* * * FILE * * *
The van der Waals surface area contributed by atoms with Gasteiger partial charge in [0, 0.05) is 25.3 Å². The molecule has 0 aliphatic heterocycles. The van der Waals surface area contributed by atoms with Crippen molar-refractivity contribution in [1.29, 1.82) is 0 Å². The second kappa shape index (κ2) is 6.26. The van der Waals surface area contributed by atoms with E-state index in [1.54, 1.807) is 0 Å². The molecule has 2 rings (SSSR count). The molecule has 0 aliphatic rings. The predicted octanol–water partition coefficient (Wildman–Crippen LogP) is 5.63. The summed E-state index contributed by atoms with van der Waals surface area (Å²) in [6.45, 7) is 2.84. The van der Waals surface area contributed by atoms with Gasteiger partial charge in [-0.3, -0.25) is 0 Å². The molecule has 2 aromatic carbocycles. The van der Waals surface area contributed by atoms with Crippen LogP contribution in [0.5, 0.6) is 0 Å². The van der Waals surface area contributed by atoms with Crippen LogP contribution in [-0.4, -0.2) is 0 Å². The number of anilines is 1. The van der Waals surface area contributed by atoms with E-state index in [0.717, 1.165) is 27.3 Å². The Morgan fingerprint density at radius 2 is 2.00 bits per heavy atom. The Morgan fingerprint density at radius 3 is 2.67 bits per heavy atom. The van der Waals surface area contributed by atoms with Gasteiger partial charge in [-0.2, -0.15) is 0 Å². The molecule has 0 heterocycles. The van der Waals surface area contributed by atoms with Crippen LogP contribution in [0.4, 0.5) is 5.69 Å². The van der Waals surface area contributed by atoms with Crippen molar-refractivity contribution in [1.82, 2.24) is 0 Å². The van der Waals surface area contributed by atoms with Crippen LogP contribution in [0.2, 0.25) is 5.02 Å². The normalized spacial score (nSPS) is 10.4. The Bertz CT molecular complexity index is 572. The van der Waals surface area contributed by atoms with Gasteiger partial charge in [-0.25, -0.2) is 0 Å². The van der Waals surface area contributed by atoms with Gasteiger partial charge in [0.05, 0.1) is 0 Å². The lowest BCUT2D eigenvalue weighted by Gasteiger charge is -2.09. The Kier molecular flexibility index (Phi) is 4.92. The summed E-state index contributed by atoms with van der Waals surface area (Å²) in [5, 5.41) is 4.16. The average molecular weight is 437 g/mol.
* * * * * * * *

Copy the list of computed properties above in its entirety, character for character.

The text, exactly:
The van der Waals surface area contributed by atoms with Gasteiger partial charge in [0, 0.05) is 25.3 Å². The molecule has 0 aliphatic heterocycles. The van der Waals surface area contributed by atoms with Crippen molar-refractivity contribution in [1.29, 1.82) is 0 Å². The second kappa shape index (κ2) is 6.26. The van der Waals surface area contributed by atoms with E-state index in [1.54, 1.807) is 0 Å². The molecule has 2 rings (SSSR count). The molecule has 0 aliphatic rings. The predicted octanol–water partition coefficient (Wildman–Crippen LogP) is 5.63. The summed E-state index contributed by atoms with van der Waals surface area (Å²) in [6.45, 7) is 2.84. The van der Waals surface area contributed by atoms with Gasteiger partial charge in [-0.3, -0.25) is 0 Å². The molecule has 2 aromatic carbocycles. The van der Waals surface area contributed by atoms with Crippen LogP contribution in [0.5, 0.6) is 0 Å². The van der Waals surface area contributed by atoms with Crippen LogP contribution in [-0.4, -0.2) is 0 Å². The number of anilines is 1. The van der Waals surface area contributed by atoms with E-state index in [0.717, 1.165) is 27.3 Å². The Morgan fingerprint density at radius 2 is 2.00 bits per heavy atom. The Morgan fingerprint density at radius 3 is 2.67 bits per heavy atom. The van der Waals surface area contributed by atoms with Gasteiger partial charge in [-0.2, -0.15) is 0 Å². The molecule has 0 heterocycles. The van der Waals surface area contributed by atoms with Crippen LogP contribution in [0.4, 0.5) is 5.69 Å². The van der Waals surface area contributed by atoms with Crippen molar-refractivity contribution in [1.82, 2.24) is 0 Å². The van der Waals surface area contributed by atoms with Crippen LogP contribution in [0.2, 0.25) is 5.02 Å². The normalized spacial score (nSPS) is 10.4. The Bertz CT molecular complexity index is 572. The van der Waals surface area contributed by atoms with Gasteiger partial charge in [-0.25, -0.2) is 0 Å². The van der Waals surface area contributed by atoms with Gasteiger partial charge in [0.05, 0.1) is 0 Å². The lowest BCUT2D eigenvalue weighted by Gasteiger charge is -2.09. The Kier molecular flexibility index (Phi) is 4.92. The summed E-state index contributed by atoms with van der Waals surface area (Å²) in [5, 5.41) is 4.16. The average molecular weight is 437 g/mol.